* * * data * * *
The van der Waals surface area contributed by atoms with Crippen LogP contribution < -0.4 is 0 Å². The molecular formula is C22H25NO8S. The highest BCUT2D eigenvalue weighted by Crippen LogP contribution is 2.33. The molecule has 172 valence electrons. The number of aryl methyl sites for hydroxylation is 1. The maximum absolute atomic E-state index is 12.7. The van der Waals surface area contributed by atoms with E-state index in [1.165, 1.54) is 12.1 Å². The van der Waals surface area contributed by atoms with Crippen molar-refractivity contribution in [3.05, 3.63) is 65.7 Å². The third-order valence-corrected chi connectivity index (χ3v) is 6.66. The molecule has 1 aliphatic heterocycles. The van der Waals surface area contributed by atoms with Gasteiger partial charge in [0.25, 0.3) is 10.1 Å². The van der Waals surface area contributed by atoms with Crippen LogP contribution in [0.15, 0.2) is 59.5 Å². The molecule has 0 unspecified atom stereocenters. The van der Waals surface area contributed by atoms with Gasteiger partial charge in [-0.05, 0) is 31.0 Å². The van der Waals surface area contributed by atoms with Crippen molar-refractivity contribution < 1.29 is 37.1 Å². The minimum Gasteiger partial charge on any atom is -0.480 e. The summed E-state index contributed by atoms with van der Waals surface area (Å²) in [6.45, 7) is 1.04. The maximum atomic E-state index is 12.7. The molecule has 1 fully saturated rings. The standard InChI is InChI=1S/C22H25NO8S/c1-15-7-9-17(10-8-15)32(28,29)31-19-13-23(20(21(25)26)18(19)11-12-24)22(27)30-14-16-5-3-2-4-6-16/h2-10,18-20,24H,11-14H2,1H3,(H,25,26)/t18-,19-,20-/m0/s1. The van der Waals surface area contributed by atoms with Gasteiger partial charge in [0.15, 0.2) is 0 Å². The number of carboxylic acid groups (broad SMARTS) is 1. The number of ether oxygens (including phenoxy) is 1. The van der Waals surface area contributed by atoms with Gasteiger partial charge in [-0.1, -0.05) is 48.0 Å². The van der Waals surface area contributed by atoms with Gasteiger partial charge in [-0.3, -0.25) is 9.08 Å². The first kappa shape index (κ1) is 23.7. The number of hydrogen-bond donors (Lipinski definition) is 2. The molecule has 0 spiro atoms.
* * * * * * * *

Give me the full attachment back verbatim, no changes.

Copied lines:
The van der Waals surface area contributed by atoms with Crippen LogP contribution < -0.4 is 0 Å². The molecular formula is C22H25NO8S. The highest BCUT2D eigenvalue weighted by Crippen LogP contribution is 2.33. The molecule has 172 valence electrons. The number of aryl methyl sites for hydroxylation is 1. The maximum absolute atomic E-state index is 12.7. The van der Waals surface area contributed by atoms with E-state index in [1.165, 1.54) is 12.1 Å². The van der Waals surface area contributed by atoms with Crippen molar-refractivity contribution in [3.05, 3.63) is 65.7 Å². The third-order valence-corrected chi connectivity index (χ3v) is 6.66. The molecule has 1 aliphatic heterocycles. The van der Waals surface area contributed by atoms with Gasteiger partial charge in [0.25, 0.3) is 10.1 Å². The van der Waals surface area contributed by atoms with Crippen LogP contribution in [0.15, 0.2) is 59.5 Å². The molecule has 0 unspecified atom stereocenters. The van der Waals surface area contributed by atoms with Gasteiger partial charge in [-0.05, 0) is 31.0 Å². The van der Waals surface area contributed by atoms with Crippen molar-refractivity contribution < 1.29 is 37.1 Å². The minimum Gasteiger partial charge on any atom is -0.480 e. The summed E-state index contributed by atoms with van der Waals surface area (Å²) in [6.45, 7) is 1.04. The maximum atomic E-state index is 12.7. The molecule has 1 fully saturated rings. The standard InChI is InChI=1S/C22H25NO8S/c1-15-7-9-17(10-8-15)32(28,29)31-19-13-23(20(21(25)26)18(19)11-12-24)22(27)30-14-16-5-3-2-4-6-16/h2-10,18-20,24H,11-14H2,1H3,(H,25,26)/t18-,19-,20-/m0/s1. The van der Waals surface area contributed by atoms with Gasteiger partial charge in [0.15, 0.2) is 0 Å². The number of carboxylic acid groups (broad SMARTS) is 1. The number of ether oxygens (including phenoxy) is 1. The van der Waals surface area contributed by atoms with Gasteiger partial charge in [-0.1, -0.05) is 48.0 Å². The van der Waals surface area contributed by atoms with Gasteiger partial charge in [-0.3, -0.25) is 9.08 Å². The first kappa shape index (κ1) is 23.7. The number of hydrogen-bond donors (Lipinski definition) is 2. The molecule has 0 spiro atoms.